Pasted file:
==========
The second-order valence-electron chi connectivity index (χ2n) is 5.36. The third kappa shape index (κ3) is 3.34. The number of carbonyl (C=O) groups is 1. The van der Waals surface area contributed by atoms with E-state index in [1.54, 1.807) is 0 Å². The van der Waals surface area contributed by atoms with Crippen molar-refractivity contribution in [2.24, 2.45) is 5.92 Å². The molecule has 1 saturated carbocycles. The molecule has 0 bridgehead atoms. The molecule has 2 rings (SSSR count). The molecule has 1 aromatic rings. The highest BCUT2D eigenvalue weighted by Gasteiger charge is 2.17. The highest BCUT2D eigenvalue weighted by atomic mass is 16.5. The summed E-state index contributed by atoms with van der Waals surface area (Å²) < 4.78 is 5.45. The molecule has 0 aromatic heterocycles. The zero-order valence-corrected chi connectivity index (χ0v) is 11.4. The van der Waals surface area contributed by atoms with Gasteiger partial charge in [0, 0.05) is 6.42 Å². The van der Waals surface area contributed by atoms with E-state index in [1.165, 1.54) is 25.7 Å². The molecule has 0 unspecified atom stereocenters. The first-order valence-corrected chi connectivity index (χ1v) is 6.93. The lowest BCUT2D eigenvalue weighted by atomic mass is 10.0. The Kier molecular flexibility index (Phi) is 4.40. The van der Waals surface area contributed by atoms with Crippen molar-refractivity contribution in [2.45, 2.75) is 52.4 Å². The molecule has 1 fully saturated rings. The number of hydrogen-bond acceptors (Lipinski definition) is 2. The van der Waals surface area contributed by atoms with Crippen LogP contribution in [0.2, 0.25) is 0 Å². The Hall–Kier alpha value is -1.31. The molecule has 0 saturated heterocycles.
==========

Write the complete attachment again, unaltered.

The second-order valence-electron chi connectivity index (χ2n) is 5.36. The third kappa shape index (κ3) is 3.34. The number of carbonyl (C=O) groups is 1. The van der Waals surface area contributed by atoms with E-state index in [1.54, 1.807) is 0 Å². The van der Waals surface area contributed by atoms with Crippen molar-refractivity contribution in [2.24, 2.45) is 5.92 Å². The molecule has 1 saturated carbocycles. The molecule has 0 bridgehead atoms. The molecule has 2 rings (SSSR count). The molecule has 1 aromatic rings. The highest BCUT2D eigenvalue weighted by Gasteiger charge is 2.17. The highest BCUT2D eigenvalue weighted by atomic mass is 16.5. The summed E-state index contributed by atoms with van der Waals surface area (Å²) < 4.78 is 5.45. The molecule has 0 aromatic heterocycles. The zero-order valence-corrected chi connectivity index (χ0v) is 11.4. The van der Waals surface area contributed by atoms with Gasteiger partial charge in [0, 0.05) is 6.42 Å². The van der Waals surface area contributed by atoms with E-state index in [1.165, 1.54) is 25.7 Å². The molecule has 0 unspecified atom stereocenters. The first-order valence-corrected chi connectivity index (χ1v) is 6.93. The lowest BCUT2D eigenvalue weighted by atomic mass is 10.0. The Kier molecular flexibility index (Phi) is 4.40. The van der Waals surface area contributed by atoms with Crippen molar-refractivity contribution in [2.45, 2.75) is 52.4 Å². The molecule has 1 fully saturated rings. The number of hydrogen-bond acceptors (Lipinski definition) is 2. The van der Waals surface area contributed by atoms with Crippen LogP contribution in [0.2, 0.25) is 0 Å². The Hall–Kier alpha value is -1.31. The molecule has 0 saturated heterocycles.